But how to store it?



About 10 percent of New England’s electrical power now comes from renewables and it’s growing at a good clip,  mostly thanks to wind and solar power. That means less reliance on fossil fuel from outside the region, including the gas produced by fracking (that kind of drilling does poison some water supplies, by the way.)

The big problems in accelerating this push toward clean power are that the region’s 20th Century power grid is not set up well for the variability of electricity from solar and wind; it lacks large-scale ways to store electric power from such fluctuating sources.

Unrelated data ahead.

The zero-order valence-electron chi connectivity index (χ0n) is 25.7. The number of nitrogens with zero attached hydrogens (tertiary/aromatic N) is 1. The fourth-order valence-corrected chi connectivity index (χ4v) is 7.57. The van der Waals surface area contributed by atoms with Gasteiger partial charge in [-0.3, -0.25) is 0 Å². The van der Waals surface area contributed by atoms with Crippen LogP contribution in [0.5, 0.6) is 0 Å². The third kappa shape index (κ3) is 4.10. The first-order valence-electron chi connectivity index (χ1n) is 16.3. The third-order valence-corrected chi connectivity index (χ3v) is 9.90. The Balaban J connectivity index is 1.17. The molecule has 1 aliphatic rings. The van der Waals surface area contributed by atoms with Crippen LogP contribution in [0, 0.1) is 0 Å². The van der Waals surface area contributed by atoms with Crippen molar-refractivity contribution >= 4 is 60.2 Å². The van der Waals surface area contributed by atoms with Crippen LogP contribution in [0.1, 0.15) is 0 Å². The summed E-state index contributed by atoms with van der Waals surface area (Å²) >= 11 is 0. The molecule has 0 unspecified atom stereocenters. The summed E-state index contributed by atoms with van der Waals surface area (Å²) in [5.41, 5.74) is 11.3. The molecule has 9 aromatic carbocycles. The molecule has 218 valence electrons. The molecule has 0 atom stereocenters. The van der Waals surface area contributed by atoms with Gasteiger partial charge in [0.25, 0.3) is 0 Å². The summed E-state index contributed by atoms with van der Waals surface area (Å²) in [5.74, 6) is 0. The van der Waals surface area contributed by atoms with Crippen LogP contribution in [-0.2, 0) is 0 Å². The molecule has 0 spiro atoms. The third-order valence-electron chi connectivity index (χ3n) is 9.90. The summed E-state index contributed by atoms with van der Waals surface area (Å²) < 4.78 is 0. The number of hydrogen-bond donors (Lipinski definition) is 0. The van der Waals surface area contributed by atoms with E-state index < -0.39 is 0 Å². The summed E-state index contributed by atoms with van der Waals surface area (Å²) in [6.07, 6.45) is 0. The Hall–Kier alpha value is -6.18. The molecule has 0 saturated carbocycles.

If engineers and scientists can figure out how to efficiently store massive quantities of electric energy from renewables, aided by, for example, better forecasts of sunshine and wind, the region could  finally become electricity-independent. Until then, we’ll have to take the natural gas that we can, despite the complaints of gas-pipeline NIMBYs who offer no  plausible suggestions on how to keep the lights on and a functioning local economy without it.